“It’s not the whole risk of changing-historical-events/becoming-your-own-dad/killing-your-ancestors thing that aggravates me most about time travel, it’s keeping all the damn tenses and grammar straight - when you try talking about something you already did, but that you did in the future, that will lead to something you’re going to do, that you’ll do in the past - it’s enough to drive a person insane, it is.”
Paul had not been careful about his temporal calculations. Now there were five of him. Sequestered at the base, of course. Waiting for the time-streams to catch up with themselves and only one Paul to be left behind.
There were already a team of mathematicians working on the pay rates for this.
“You didn’t fill it out properly.”
“Ugh, I’m going to do that yesterday!” Paul handed it over to another Paul. How he knew this was one from a previous time stream was a mystery to the observers.
“I have to hurry,” said the Paul filling out the pages. “I have a mission in five minutes to go back and record the Grassy Knoll. It never got taken off the schedule. I’ll be back two days ago.”
Doctor Aldred winced. “You are not allowed to discuss your time streams.”
“We don’t,” said all the Pauls in unison. “We remember.”
Okay. That was creepy. “And you still can’t figure out which one is Paul Prime?” she asked.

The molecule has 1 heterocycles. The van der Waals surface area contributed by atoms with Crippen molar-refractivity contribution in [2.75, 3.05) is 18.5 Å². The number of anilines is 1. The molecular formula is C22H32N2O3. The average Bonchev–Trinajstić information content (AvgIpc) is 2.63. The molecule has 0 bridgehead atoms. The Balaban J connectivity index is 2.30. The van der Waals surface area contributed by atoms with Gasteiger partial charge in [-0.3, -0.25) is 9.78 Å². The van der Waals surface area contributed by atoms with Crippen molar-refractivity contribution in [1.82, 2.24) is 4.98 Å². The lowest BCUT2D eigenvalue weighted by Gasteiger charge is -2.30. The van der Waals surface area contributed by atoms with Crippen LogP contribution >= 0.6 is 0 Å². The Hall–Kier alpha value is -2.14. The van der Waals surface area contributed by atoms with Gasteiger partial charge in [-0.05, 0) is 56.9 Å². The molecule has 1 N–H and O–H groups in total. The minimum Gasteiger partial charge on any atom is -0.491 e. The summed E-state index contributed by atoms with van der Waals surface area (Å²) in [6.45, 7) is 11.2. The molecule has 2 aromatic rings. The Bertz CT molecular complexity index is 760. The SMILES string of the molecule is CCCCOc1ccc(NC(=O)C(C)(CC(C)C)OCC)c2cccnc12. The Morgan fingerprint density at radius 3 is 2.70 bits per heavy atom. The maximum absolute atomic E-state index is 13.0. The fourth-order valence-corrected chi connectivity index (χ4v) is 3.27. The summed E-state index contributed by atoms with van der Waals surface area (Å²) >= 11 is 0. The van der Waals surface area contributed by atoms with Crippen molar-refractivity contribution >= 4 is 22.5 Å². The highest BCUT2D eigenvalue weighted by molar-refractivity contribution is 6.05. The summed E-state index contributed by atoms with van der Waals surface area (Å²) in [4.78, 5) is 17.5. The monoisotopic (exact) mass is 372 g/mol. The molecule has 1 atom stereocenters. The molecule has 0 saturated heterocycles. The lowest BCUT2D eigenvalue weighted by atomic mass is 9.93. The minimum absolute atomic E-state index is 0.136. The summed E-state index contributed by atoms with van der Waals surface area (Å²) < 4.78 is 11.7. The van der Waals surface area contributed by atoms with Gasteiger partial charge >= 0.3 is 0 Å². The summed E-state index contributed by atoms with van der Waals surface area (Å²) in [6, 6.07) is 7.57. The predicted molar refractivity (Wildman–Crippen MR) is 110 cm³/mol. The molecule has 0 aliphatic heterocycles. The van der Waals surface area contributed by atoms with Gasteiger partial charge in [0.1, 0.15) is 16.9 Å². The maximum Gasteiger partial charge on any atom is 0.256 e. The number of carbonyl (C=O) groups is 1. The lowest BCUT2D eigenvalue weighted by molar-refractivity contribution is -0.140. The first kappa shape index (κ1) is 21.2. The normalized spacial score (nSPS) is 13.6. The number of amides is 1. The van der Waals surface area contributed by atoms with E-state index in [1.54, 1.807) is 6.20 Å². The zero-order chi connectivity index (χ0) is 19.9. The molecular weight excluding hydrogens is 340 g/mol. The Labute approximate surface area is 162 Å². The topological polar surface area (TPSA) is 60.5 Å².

“No. We all know we’re Paul Prime.”
“Given enough time,” added another Paul. He handed a device over to a different Paul and saluted the rest. “Be one of you soon!”
“What are you working on?” asked Doctor Aldred.
“Temporal limiter,” said the one reading tech specs. “Make sure this level of fuckup doesn’t happen again.”
“The good news is, it has to work,” said one of the Pauls. “None of us have any memory past the point of completion.”
“Wait. You’re all working from a script?”
“Temporal paradox in motion,” said Paul. “We’re doing what we remember doing because we remember doing it. It’s like having one of those dance charts put into the floor, and the only way across the room is to follow the numbered feet.”
“It pisses all of us off, we can tell you,” said another Paul. “Do you know how hard it is not to just wing it?”
“Winging it’s what got-gets-will-get you into this mess,” said Doctor Aldred.
“That’s why we’re working on the limiter,” said the Paul who was doing math.
“Or doing what we remember doing to work on the limiter,” the Paul reading tech specs turned a page. “Just in time. You need to tweak the neutron flow north, not south.”
“I’m in your script, too, aren’t I?” said Doctor Aldred.
“Yes, but you have the benefit of being a free agent in this.”
“We literally can’t tell you what to do.”
“And the reason you’re not talking to each other…?”
“Aside from the script? It’s a pain in the ass to talk about time travel.”
“Haven’t you noticed?” said the Paul who was fiddling with magnets. “When you get to multiple applicable tenses, you sound like you have a stammer.”
“It’s cute, though,” said the Paul doing paperwork. He finished with a satisfied, Ha! “My turn in the barrel. I’ll see you last week.”